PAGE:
El Hatico cattle ranch: The problem is the solution

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VALLE DE CAUCA, Colombia – When Alicia Calle, an environmental scientist with Yale’s Environmental Leadership and Training Initiative, first told me of El Hatico Nature Reserve, her face lit up for the first time since I’d met her an hour ago. We’d been talking about the state of the environment in Colombia, a subject with much to lament, given the spread of mining operations, cattle ranching, vast monocultures of sugarcane and African palm and coca, deforestation, water contamination, the same story throughout the Americas.

What is it that gives you hope, I asked her, as I do in every interview. It was then that she pulled out a booklet and started showing me photos of El Hatico.

“Let me be clear: I don’t like cattle farming; I think it’s created terrible environmental problems and social inequalities throughout its development in Latin America. But this is a place I’d really like you to see, a place that’s turned a major problem into a part of the solution.”

I looked at the photograph and thought I was seeing my grandfather’s farm in the Missouri Ozarks: clusters of russet-colored cattle peacefully grazing among shady forests of mature trees. Nothing like the razed expanses that stretched to the horizons, cattle farms I’d seen throughout the Guatemalan Peten, the Argentine Chaco, in rural Mexico and Paraguay.

Cattle farmers have cleared millions of acres of rainforest and tropical dry forest to create fields for cattle, releasing untold tons of carbon into a steadily heating atmosphere, causing a wave of droughts and erosion, eliminating wildlife habitat and degrading the rivers that flow through. An estimated 27 percent of Colombian land is now used for cattle production, and deforestation continues at the aggressive rate of 300,000 hectares a year, according to an article coauthored by Calle and others published this month in the prestigious professional journal Forest Ecology and Management.

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El Hatico, a nine-generation family farm that has become an oasis of biodiversity among the sugarcane deserts of the Cauca Valley in Southwest Colombia, chose a different path, and finally, industry and government leaders are beginning to take notice. Now, according to Calle, the El Hatico model is being replicated around the country through a new government program, and other countries are watching to see the results.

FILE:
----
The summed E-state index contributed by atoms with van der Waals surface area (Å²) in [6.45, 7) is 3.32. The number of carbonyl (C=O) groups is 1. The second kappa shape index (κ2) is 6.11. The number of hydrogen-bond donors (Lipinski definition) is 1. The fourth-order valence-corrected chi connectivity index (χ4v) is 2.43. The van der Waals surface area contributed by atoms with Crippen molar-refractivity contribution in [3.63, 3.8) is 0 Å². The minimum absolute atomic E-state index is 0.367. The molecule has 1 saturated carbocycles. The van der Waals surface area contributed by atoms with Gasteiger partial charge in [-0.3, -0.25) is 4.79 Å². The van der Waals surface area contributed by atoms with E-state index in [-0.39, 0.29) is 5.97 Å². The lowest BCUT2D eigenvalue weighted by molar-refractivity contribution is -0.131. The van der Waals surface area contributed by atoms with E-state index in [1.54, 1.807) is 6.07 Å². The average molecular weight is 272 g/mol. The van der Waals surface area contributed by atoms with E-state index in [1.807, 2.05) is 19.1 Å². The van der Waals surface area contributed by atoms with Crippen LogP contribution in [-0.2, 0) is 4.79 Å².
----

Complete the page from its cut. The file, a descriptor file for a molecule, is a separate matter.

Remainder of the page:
That’s how I found myself riding shotgun with Alicia’s sister, Zoraida, making our way through miles of sugarcane fields as she told me a bit of El Hatico’s history.

“We’re at a very exciting moment in the development of this system,” Zoraida was telling me. As a specialist in ecological restoration with CIPAV (Center for the Investigation of Sustainable Agropecuarial Systems), she sees Hatico and its Intensive Silvopastoral Systems approach to cattle farming as a key component in the restoration of tropical forests. She has dedicated 19 years to this project, and has never seen the receptivity that has opened up in the past year.

“Every week we’re receiving visits from two or three Mexican producers; we’re seeing farmers from Nicaragua, Panama, Brazil, Cuba and Argentina. They want to see how it’s possible to do what they are doing.”

Conventional cattle farming requires the application of 80 to 100 kilograms of urea fertilizer per hectare per year, costly imported fossil fuel-based fertilizers that create runoff into regional streams, degrading water quality and suppressing the fish populations. The tropical forests that once stretched the length and breadth of the Cauca Valley were felled more than a century ago for lumber and many hectares were converted to cattle farms; since then, the more lucrative business of sugar has supplanted most of the cattle, with even greater environmental impacts because of widespread herbicide and pesticide use.

Finally we are leaving the monochromatic landscape of cane and entering a promenade of graceful saman trees. An enormous bird swoops across the road in front of us, as if to welcome us to its world – a garrapatero, or tick-eater, Zoraida tells me, English word here – “These birds are almost extinct in the Cauca Valley – but here they have a home.”
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A flock of black ibises with their curving red beaks flutters by and lands on the lush grass in the forest at our left. A cluster of white cattle egrets alights amid the roan-colored cattle to our right.

“Oh, look, it’s a cocli,” exclaims Zoraida as a huge and magnificent pair of birds lands in a field along the way. These birds are also nearly extinct in the region.